Thursday, August 12, 2010

Edible Blue Honeysuckle - Haskaps and Honeyberries

Haskap - Honeyberry - Zhimolost plants for sale!!!


Click on for more information. Orders/further questions can be directed to me at and we will ship upon request.  We would also love to hear from anyone who already has experience growing Edible Blue Honesuckles (EBH), known as Haskap in Japan & Canada, Honeyberry in the USA, and Zhimolost in Russia!

Berries on haskap bush in Japan (courtesy Haskap Central Sales)

How I discovered Haskap
Early this spring I (Bernis) ordered two honeyberry plants from a garden magazine - Blue Velvet and Blue Moon. The Blue Velvet grew about ten inches this summer and the supplier sent me a voucher to replace the Blue Moon which did not grow from the bare root stalk which they had sent. Talking with others from my area, out of ten bare roots from this supplier, half did well, the other half did not do so well.

Blue Velvet Honeyberry from bare root, planted in spring 2010
 10" growth first year, no blossoms
Later this spring while visiting my family in Saskatchewan I did a search on the internet for cold hardy fruit and discovered haskap - a variety of the same blue honeysuckle plant that I had found in the garden magazines.

Haskap, however, had been bred right there at the University of Saskatchewan, with great results. The Canadians are calling their varieties haskap, after the Japanese name, because their plants are meeting the high quality standards of the Japanese market.

Within days I had the opportunity to get personally aquainted with the purple berry plant. I was delighted to find them growing in a couple of friends' gardens and was able to sample this exotic fruit. My first impression was "tangy", but then the flavor turned "sweet" and the berry melted in my mouth.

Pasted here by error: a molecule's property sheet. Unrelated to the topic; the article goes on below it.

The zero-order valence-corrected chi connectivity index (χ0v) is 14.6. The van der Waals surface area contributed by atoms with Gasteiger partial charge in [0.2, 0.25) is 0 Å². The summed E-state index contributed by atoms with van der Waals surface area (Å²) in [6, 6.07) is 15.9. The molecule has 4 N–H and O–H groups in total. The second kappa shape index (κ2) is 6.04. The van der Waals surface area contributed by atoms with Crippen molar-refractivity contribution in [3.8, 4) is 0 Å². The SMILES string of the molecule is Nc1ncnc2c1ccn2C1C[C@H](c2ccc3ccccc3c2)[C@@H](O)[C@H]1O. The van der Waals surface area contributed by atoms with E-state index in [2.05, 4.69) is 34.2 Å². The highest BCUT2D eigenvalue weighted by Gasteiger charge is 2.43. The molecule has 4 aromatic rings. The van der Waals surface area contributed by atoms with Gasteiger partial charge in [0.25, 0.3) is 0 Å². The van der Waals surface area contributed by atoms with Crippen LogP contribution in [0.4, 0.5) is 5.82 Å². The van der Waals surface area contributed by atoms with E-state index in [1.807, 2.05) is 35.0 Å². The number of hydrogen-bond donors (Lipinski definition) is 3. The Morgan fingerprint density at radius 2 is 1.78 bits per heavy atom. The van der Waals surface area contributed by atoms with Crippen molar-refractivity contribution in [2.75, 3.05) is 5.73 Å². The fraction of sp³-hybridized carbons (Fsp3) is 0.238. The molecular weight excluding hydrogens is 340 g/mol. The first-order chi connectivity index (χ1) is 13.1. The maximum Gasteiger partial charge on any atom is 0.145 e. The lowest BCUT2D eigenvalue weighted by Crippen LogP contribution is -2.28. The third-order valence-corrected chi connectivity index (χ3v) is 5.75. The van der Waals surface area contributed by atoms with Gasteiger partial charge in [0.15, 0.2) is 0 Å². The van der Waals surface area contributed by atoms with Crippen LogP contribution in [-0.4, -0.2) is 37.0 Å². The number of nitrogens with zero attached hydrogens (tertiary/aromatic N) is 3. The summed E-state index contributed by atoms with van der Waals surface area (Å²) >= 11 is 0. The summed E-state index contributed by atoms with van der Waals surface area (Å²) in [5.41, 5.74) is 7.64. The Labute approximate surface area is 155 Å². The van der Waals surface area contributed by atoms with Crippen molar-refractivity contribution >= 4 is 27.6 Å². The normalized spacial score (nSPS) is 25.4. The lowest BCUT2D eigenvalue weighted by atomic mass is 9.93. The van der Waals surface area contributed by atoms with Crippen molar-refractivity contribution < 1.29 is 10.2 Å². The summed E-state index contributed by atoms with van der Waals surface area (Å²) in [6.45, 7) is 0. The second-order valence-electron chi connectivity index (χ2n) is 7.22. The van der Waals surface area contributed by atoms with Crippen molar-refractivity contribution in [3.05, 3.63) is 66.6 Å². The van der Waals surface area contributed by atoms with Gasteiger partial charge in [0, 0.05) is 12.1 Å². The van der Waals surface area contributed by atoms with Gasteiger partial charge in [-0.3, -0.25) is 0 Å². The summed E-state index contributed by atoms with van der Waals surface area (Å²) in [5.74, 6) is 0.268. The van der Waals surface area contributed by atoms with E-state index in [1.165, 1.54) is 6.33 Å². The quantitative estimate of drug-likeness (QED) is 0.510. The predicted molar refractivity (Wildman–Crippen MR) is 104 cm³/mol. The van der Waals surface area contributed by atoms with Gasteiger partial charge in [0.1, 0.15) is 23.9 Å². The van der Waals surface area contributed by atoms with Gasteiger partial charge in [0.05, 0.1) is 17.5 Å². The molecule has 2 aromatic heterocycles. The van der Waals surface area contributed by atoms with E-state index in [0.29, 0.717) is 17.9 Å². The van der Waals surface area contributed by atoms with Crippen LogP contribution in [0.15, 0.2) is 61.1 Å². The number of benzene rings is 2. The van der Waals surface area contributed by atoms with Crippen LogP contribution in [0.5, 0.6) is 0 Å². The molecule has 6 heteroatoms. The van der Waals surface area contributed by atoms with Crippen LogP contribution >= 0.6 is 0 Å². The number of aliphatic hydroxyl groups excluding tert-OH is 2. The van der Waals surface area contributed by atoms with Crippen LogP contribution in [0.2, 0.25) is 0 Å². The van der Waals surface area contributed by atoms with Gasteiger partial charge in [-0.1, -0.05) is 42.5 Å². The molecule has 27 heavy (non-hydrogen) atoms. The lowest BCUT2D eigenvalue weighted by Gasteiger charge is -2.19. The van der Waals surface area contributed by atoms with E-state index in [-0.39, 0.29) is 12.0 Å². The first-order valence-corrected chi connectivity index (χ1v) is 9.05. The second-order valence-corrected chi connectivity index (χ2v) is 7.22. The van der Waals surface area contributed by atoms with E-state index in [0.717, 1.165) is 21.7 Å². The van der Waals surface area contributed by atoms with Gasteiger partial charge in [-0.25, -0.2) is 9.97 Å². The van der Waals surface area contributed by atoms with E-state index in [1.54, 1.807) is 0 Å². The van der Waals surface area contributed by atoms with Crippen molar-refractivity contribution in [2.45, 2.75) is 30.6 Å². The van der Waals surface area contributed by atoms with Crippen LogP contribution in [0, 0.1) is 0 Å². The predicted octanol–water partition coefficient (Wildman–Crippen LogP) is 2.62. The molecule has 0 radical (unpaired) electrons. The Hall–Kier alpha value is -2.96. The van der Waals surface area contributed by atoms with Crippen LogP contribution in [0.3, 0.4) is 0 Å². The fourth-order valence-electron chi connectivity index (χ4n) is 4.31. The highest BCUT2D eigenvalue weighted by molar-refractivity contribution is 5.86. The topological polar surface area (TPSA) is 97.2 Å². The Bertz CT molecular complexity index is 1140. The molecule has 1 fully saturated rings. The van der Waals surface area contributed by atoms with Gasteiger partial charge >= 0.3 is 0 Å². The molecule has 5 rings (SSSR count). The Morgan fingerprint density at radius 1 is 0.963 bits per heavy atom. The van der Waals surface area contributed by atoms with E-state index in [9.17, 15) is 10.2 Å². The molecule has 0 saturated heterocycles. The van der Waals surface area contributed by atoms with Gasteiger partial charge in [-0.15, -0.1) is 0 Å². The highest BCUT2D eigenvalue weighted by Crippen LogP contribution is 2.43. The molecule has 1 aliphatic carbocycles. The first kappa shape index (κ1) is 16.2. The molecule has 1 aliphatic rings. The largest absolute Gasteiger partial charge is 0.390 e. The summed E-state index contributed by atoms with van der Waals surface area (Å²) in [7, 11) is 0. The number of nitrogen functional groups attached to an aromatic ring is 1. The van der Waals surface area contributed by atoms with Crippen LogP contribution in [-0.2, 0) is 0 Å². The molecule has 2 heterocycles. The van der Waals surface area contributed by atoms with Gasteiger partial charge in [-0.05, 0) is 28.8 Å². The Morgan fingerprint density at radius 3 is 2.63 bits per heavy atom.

Haskap berries in Japan (courtesy Haskap Central Sales)
I was fascinated by the potential of this new plant so looked into it some more and visited a propagation nursery just outside of Saskatoon. I saw how they grow clones of the mother plant by snipping less than an inch off the tip of new growth and nurturing them in some sort of growth stimulant until roots are formed. The young shoots are later placed in small containers of peat moss to continue growing. The plants I saw were about a foot tall, and consisted of one stalk. I am told that if you plant this at least 4" deep in the fall, multiple shoots will come up in the spring, greatly improving the future productivity of the plant.

I look forward to cultivating haskap and enjoying the many health and culinary benefits of this berry, as do the Chinese, Japanese & Russians! I found this posting at

Posted by Anutichek 4-5( on Thu, May 27, 10 at 0:16

I'm from Siberia living in Chicago now, and Honeyberries are very dear to my heart. after a long search I 've found out their name in English and very excited to plant them in my garden. Several people were asking about their taste, well from the first person experience they are wonderful. they are the first of the edible berries to ripen. in the place people grew their own food, berries so early in season are treasured. they do have bitterness in them, but it is not unpleasant, it actually adds the sophistication to their flavor. in my home country, people usually just eat them fresh while they last ( as they're believed to be full of vitamins)and freeze them whole for later. I would recommend everybody interested to give them a try. the bushes do have ornamental interest as well. Depending on the variety some have more silvery leaves, and others have larger fruits which look beautifully on the bush, but again form my experience, the best tasting fruits come from a regular green leaved variety with smaller fruits, which have more of that bitter taste compared to the larger sweeter honeyberries.

1 comment:

  1. Do you have any of your own varieties you've bred?

    Check out my haskap blog at